The fig harvest comes around twice a year in Castile. The first crop (using energy reserves built up the previous year) comes in late May, early June. In Spanish these first fruits are called brevas, while the second fruit is an higo. In English, the fruit is always referred to as a fig, whether it comes from the first, second, third or fourth wave of fruits (believe or not some varieties of fig trees grown under the right conditions can fruit up to four times in a year), although the first harvest is called the “breba crop”.

Rip (yellow-green) and unripe figs.

Rip (yellow-green) and unripe figs.

I have never come across a fig tree in fruit in Ireland, it being a species that likes a dry soil, heat and sunshine. Of course like every Irish child I was practically raised on Jacob’s Fig Rolls, but I didn’t see a fresh fig until well into my twenties. In contrast, my daughters are seasoned fig pickers (and eaters). Fig trees are an easy climb and the ripe fruit (softer and more yellow than the unripe fruit) comes away with the slightest of tugs.

There's room in this tree for two!

There’s room in this tree for two!

The only thing to watch out for when picking figs is the sap from the branches and leaves: it is highly irritant. The wearing of a long-sleeved shirt and gloves is recommended. I never want a repeat of the burning, itching sensation I experienced during my first session up a fig tree, when I ignorantly ventured into its branches in a T-shirt.

Come to Daddy!

Come to Daddy!

A fair-sized, twenty-year-old tree would probably yield a couple of pounds of fruit per day over the month of September. Unless you have a ready-made army of figaholics (or have figured out how to make your own fig rolls) most of these will go towards jam-making. There are people who swear by deep-freezing their surplus figs, but I think it is a more efficient use of space and energy to get those higos into jars ASAP! Figs can also be dried. A traditional Castilian delicacy based on dried figs stuffed with nuts is called turrón de pobre.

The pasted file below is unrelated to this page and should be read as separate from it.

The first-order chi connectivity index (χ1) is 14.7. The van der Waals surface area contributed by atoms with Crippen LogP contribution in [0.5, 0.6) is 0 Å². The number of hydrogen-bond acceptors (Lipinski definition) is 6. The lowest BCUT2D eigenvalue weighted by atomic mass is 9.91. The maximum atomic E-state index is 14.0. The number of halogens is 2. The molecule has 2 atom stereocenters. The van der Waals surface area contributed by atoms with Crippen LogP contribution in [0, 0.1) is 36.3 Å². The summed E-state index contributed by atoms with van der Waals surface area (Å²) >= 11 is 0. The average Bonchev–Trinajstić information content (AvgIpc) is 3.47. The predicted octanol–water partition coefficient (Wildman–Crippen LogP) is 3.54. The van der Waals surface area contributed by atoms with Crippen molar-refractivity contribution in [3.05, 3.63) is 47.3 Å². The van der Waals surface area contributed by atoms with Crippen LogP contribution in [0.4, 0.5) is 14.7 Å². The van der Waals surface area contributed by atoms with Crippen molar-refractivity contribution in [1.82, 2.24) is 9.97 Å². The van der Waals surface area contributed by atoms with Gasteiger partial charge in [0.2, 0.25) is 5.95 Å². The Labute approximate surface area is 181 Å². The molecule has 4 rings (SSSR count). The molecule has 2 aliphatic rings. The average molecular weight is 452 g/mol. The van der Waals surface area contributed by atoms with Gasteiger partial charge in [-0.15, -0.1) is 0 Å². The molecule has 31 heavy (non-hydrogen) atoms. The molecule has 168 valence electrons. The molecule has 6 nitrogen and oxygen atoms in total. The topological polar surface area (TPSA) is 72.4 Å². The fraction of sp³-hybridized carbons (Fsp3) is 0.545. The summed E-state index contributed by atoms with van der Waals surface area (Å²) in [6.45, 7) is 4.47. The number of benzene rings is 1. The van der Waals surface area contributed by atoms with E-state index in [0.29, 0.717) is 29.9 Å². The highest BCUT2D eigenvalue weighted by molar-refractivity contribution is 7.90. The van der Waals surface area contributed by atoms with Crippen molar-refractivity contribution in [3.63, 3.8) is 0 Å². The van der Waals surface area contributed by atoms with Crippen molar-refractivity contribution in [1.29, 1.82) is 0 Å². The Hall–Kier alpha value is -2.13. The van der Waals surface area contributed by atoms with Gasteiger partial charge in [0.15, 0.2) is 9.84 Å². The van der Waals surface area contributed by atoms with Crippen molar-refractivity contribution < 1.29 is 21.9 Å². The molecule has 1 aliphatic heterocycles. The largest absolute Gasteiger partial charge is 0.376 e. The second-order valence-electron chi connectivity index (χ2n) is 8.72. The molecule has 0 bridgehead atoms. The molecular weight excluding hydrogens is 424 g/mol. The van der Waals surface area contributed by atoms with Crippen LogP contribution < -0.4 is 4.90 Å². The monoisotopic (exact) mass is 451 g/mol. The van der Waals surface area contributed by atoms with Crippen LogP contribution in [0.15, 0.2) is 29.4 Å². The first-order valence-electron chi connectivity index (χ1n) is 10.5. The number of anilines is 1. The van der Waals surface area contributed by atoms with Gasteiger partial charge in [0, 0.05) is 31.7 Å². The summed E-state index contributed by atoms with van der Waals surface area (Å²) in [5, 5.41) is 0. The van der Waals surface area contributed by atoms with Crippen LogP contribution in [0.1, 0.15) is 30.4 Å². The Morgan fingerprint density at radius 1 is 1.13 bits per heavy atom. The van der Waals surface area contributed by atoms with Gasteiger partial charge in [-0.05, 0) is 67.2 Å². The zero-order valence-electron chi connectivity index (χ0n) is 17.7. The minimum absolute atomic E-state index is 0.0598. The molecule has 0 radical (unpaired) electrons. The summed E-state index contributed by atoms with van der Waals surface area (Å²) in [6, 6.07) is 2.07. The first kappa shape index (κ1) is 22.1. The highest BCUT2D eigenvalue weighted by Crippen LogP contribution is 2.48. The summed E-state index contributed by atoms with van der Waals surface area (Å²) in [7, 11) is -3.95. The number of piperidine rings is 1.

It puts the fruit in the basket!

It puts the fruit in the basket!


About ucronin

Born in the country town of Ennis, Co. Clare, Ireland in 1975, I now live in Madrid with my partner and two young daughters and work in a research institute. While I was always a hungry reader and harboured vague notions of being a writer, as a young man writing was the furthest thing from my mind; after leaving school, I did a B.Sc. in Biotechnology in Galway's NUI, an M.Sc. in Plant Science in University College Cork and a Ph.D. in Microbiology in the University of Limerick, the plan being to dedicate my professional career to scientific research. While having written extensively within my technical scientific field, I had never contemplated becoming a writer of fiction until a road-to-Damascus moment on the N69 between Listowel and Tarbert, Co. Kerry in the summer of 2011. Since then, most of my spare time has been occupied with writing. In whatever other free moments I have, I like to listen to music, play the guitar and garden (which here in Madrid means a lot of watering of plants and spraying for red spider mite). My ambition is to become as good a writer as I possibly can, eventually freeing myself from the cold clutches of science and earning a living through my scribblings. The type of writing that excites me is honest, intelligent, well-constructed and richly descriptive.
This entry was posted in Being Irish Abroad, Food and Drink, Plants, Spain and tagged , , , , , , . Bookmark the permalink.

2 Responses to Figs

  1. Here in the U.S., I grew up eating Fig Newton’s cookies. Oh so good! Too cold for figs here. 😦

  2. Pingback: Easy Fall Fig Appetizer - Daily Dish Magazine~Daily Dish Magazine

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